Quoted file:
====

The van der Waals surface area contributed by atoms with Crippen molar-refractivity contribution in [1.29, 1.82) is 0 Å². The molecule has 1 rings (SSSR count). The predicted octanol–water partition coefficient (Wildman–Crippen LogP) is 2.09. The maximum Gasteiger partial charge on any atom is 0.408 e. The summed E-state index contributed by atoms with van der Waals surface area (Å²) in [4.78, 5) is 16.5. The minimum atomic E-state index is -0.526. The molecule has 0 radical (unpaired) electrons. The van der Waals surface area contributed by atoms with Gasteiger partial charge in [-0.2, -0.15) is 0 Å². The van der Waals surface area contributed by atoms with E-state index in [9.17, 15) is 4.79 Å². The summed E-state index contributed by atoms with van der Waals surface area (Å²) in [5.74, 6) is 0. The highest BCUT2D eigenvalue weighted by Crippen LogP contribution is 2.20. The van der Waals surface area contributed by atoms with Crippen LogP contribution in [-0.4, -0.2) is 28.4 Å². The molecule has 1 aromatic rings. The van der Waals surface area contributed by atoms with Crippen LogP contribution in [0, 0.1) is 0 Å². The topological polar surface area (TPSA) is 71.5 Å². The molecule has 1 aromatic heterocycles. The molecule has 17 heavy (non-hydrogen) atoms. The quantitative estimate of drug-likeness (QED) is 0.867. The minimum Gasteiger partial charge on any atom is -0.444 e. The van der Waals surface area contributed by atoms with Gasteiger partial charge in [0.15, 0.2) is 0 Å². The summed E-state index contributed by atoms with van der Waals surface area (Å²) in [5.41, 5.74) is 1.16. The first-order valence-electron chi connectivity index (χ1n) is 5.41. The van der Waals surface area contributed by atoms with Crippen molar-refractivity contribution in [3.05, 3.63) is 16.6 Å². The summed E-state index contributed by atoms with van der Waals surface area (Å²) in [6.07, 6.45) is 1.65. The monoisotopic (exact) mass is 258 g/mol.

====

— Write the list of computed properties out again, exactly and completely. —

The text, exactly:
The van der Waals surface area contributed by atoms with Crippen molar-refractivity contribution in [1.29, 1.82) is 0 Å². The molecule has 1 rings (SSSR count). The predicted octanol–water partition coefficient (Wildman–Crippen LogP) is 2.09. The maximum Gasteiger partial charge on any atom is 0.408 e. The summed E-state index contributed by atoms with van der Waals surface area (Å²) in [4.78, 5) is 16.5. The minimum atomic E-state index is -0.526. The molecule has 0 radical (unpaired) electrons. The van der Waals surface area contributed by atoms with Gasteiger partial charge in [-0.2, -0.15) is 0 Å². The van der Waals surface area contributed by atoms with E-state index in [9.17, 15) is 4.79 Å². The summed E-state index contributed by atoms with van der Waals surface area (Å²) in [5.74, 6) is 0. The highest BCUT2D eigenvalue weighted by Crippen LogP contribution is 2.20. The van der Waals surface area contributed by atoms with Crippen LogP contribution in [-0.4, -0.2) is 28.4 Å². The molecule has 1 aromatic rings. The van der Waals surface area contributed by atoms with Crippen LogP contribution in [0, 0.1) is 0 Å². The topological polar surface area (TPSA) is 71.5 Å². The molecule has 1 aromatic heterocycles. The molecule has 17 heavy (non-hydrogen) atoms. The quantitative estimate of drug-likeness (QED) is 0.867. The minimum Gasteiger partial charge on any atom is -0.444 e. The van der Waals surface area contributed by atoms with Gasteiger partial charge in [0.15, 0.2) is 0 Å². The summed E-state index contributed by atoms with van der Waals surface area (Å²) in [5.41, 5.74) is 1.16. The first-order valence-electron chi connectivity index (χ1n) is 5.41. The van der Waals surface area contributed by atoms with Crippen molar-refractivity contribution in [3.05, 3.63) is 16.6 Å². The summed E-state index contributed by atoms with van der Waals surface area (Å²) in [6.07, 6.45) is 1.65. The monoisotopic (exact) mass is 258 g/mol.